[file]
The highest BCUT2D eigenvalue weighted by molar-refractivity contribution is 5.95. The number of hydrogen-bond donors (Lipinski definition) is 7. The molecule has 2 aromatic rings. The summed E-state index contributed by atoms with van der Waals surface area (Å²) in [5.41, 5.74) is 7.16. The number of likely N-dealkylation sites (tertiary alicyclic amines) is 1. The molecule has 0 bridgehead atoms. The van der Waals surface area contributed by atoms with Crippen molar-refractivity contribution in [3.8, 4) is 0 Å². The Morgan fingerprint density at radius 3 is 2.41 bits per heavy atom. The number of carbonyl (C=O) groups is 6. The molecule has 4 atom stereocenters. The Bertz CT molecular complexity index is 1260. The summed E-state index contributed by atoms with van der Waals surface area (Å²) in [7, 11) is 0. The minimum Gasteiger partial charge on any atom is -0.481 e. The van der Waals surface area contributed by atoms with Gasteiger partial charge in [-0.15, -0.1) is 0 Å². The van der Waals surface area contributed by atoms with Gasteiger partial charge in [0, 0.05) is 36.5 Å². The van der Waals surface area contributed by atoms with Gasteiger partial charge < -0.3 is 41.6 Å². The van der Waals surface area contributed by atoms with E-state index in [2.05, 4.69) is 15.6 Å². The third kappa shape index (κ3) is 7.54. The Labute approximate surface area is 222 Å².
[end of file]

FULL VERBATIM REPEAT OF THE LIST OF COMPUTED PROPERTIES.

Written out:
The highest BCUT2D eigenvalue weighted by molar-refractivity contribution is 5.95. The number of hydrogen-bond donors (Lipinski definition) is 7. The molecule has 2 aromatic rings. The summed E-state index contributed by atoms with van der Waals surface area (Å²) in [5.41, 5.74) is 7.16. The number of likely N-dealkylation sites (tertiary alicyclic amines) is 1. The molecule has 0 bridgehead atoms. The van der Waals surface area contributed by atoms with Crippen molar-refractivity contribution in [3.8, 4) is 0 Å². The Morgan fingerprint density at radius 3 is 2.41 bits per heavy atom. The number of carbonyl (C=O) groups is 6. The molecule has 4 atom stereocenters. The Bertz CT molecular complexity index is 1260. The summed E-state index contributed by atoms with van der Waals surface area (Å²) in [7, 11) is 0. The minimum Gasteiger partial charge on any atom is -0.481 e. The van der Waals surface area contributed by atoms with Gasteiger partial charge in [-0.15, -0.1) is 0 Å². The van der Waals surface area contributed by atoms with Gasteiger partial charge in [0, 0.05) is 36.5 Å². The van der Waals surface area contributed by atoms with Gasteiger partial charge < -0.3 is 41.6 Å². The van der Waals surface area contributed by atoms with E-state index in [2.05, 4.69) is 15.6 Å². The third kappa shape index (κ3) is 7.54. The Labute approximate surface area is 222 Å².